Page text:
Choline affects heart health through a variety of mechanisms.
First, it lowers homocysteine levels which cause oxidative stress and damage to LDL cholesterol, leading to plaque formation. Choline also works to support a strong heart muscle with regular contractions, leading to a controlled and lower heart rate with less stress to the heart over time.
Homocysteine is a metabolically-generated amino acid which is directly and inversely associated with choline intake (Cho et al, 2006; McCully, 1998; Olthof et al, 2005; Verhoef, 2005). High circulating levels of homocysteine are associated with oxidative events, such as an increase in reactive oxygen species, spurring the oxidation of low density lipoproteins, DNA damage, the rampant growth of smooth muscle cells, and aggregation of platelets that result in occlusive damage to tissues and organs (Ulrey et al, 2005; Garcia and Zanibbi, 2004; Kang, 1996). Higher levels of choline intake lower homocysteine levels through a two-step oxidation process, subsequently methylating homocysteine to S-adenosylmethionine. S-adenosylmethionine acts as a methyl donor necessary for the synthesis of DNA and RNA, the myelin insulation for neurons and other materials. (Lokk, 2003; Ulrey et al, 2005).
The heart is a strong muscle, a little bigger than a fist. The American Heart Association states that, during the day, the average heart beats 100,000 times and pumps about 2,000 gallons of blood. The heart has four chambers -- two atriums and two ventricles -- that open and close in a specific rhythm, which is controlled by electrical impulses. According to the American Heart Association, heart chambers contract when an electrical impulse moves across them. This movement triggers the sinoatrial node, or the "pacemaker," to send out impulses, which in turn cause the heart to beat. The built-in pacemaker generates impulses at a steady rate; however, emotions, actions, and hormonal factors can cause the heart rate to vary.
Acetylcholine is a neurotransmitter used by nerve cells that control the heart, muscles, and lungs. Acetylcholine supports communication between nerves and the heart muscle. Acetylcholine is released at the junction between nerve and muscle cells, called the motor end-plate. This release signals calcium ions to begin muscle contraction.
The heart receives its electrical impulses via the vagus nerve and sympathetic nervous system fibers. The right vagal nerve primarily innervates the sinoatrial node, which is under parasympathetic nervous system control. The parasympathetic nervous system governs "at rest" behavior, like digestion, whereas the sympathetic nervous system is your body's stress response. In other words, the sympathetic response leads to a racing heart, while the parasympathetic maintains your body at rest.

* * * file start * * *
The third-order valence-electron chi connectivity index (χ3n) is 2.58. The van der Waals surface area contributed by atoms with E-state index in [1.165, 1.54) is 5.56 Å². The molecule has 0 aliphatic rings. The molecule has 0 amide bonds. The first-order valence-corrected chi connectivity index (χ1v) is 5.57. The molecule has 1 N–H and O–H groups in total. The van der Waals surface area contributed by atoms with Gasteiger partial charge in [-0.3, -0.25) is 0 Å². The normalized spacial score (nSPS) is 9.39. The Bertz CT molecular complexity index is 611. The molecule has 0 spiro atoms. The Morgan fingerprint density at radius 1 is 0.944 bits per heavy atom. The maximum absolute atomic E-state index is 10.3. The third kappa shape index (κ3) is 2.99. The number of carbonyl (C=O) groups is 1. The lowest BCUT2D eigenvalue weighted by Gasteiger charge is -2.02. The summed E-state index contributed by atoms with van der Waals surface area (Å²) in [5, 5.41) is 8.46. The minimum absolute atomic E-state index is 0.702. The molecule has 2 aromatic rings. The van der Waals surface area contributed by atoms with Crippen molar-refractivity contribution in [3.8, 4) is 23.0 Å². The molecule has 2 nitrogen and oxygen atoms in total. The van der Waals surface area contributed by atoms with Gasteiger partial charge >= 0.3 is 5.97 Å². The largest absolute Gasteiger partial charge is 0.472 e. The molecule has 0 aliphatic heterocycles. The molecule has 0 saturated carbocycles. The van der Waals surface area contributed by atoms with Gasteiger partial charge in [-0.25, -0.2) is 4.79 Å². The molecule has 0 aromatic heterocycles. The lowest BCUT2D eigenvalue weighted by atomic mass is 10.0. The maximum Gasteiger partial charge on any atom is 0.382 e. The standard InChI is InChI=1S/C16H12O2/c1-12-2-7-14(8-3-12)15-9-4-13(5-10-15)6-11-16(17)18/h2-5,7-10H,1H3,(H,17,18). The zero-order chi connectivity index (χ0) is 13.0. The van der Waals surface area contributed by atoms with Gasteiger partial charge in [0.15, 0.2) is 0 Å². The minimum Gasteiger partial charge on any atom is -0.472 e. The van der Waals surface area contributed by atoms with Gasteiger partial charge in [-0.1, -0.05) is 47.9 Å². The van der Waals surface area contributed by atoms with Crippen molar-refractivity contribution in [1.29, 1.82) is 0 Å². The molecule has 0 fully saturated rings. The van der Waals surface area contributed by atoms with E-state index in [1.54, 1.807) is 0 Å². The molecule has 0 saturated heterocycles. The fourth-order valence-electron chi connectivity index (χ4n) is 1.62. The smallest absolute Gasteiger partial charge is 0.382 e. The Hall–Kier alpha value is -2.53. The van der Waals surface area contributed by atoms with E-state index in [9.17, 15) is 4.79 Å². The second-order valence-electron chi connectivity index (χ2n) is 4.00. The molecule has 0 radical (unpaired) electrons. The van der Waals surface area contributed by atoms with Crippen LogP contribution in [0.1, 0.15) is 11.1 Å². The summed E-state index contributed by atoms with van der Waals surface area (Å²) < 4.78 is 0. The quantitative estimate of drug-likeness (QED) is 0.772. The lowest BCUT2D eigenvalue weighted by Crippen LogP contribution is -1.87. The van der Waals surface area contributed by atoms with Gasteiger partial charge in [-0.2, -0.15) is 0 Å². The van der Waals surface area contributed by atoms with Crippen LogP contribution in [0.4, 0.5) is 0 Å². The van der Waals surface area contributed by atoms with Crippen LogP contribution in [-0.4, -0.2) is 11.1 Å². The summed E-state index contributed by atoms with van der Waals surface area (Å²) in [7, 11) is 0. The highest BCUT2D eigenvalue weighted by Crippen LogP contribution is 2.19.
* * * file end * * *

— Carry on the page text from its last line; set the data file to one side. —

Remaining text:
It is parasympathetic and vagus nerve activation that releases acetylcholine into the sinoatrial node. This action decreases the pacemaker rate by increasing potassium and decreasing calcium and sodium movement. As the pacemaker slows, so does heart rate. At rest, the acetylcholine released by the vagus nerve reduces the heart rate.
Cho E, Zeisel SH, Jacques PF, Selhub, J, Dougherty L, Colditz, GA (2006) Dietary choline and betaine assessed by food frequency questionnaire in relation to plasma total homocysteine concentration in the Framingham Offspring Study. Am J Clin Nutr 83:905-11.
Garcia A and Zanibbi K (2004) Homocysteine and cognitive function in elderly people. Can Med Assoc J 171(8):897-904.
Kang SS. (1996) Treatment of hyperhomocyst(e)inemia: physiological basis. J Nutr 26(4 Supple):1273S-5S.
Lokk J (2003) Association of vitamin B12, folate, homocysteine, and cognition in the elderly. Scand J Nutr 47(3):132-8.
McCully KS (1998) Homocysteine and vascular disease: the role of folate, choline, and lipoproteins in homocysteine metabolism. In: Zeisel SH, Szuhaj BF editors. Choline, Phospholipids, Health and Disease. Champaign, IL: AOCS Press, pp. 117-30.
Olthof MR, Brink EJ, Katan MB, Verhoef P (2005) Choline supplemented as phosphotidylcholine decreases fasting and postmethionine-loading plasma homocysteine concentrations in healthy men. Am J Clin Nutr 82:111-7.
Ulrey CL, Liu L, Andrews LG, Tollefsbol TO (2005) The impact of metabolism on DNA methylation. Hum Molec Genetics 14(Review Issue 1):R139-R147.
Verhoef, P deGroot LCPGM (2005) Dietary determinants of plasma homocysteine concentrations. Seminars in Vascular Medicine 5(2):110-23.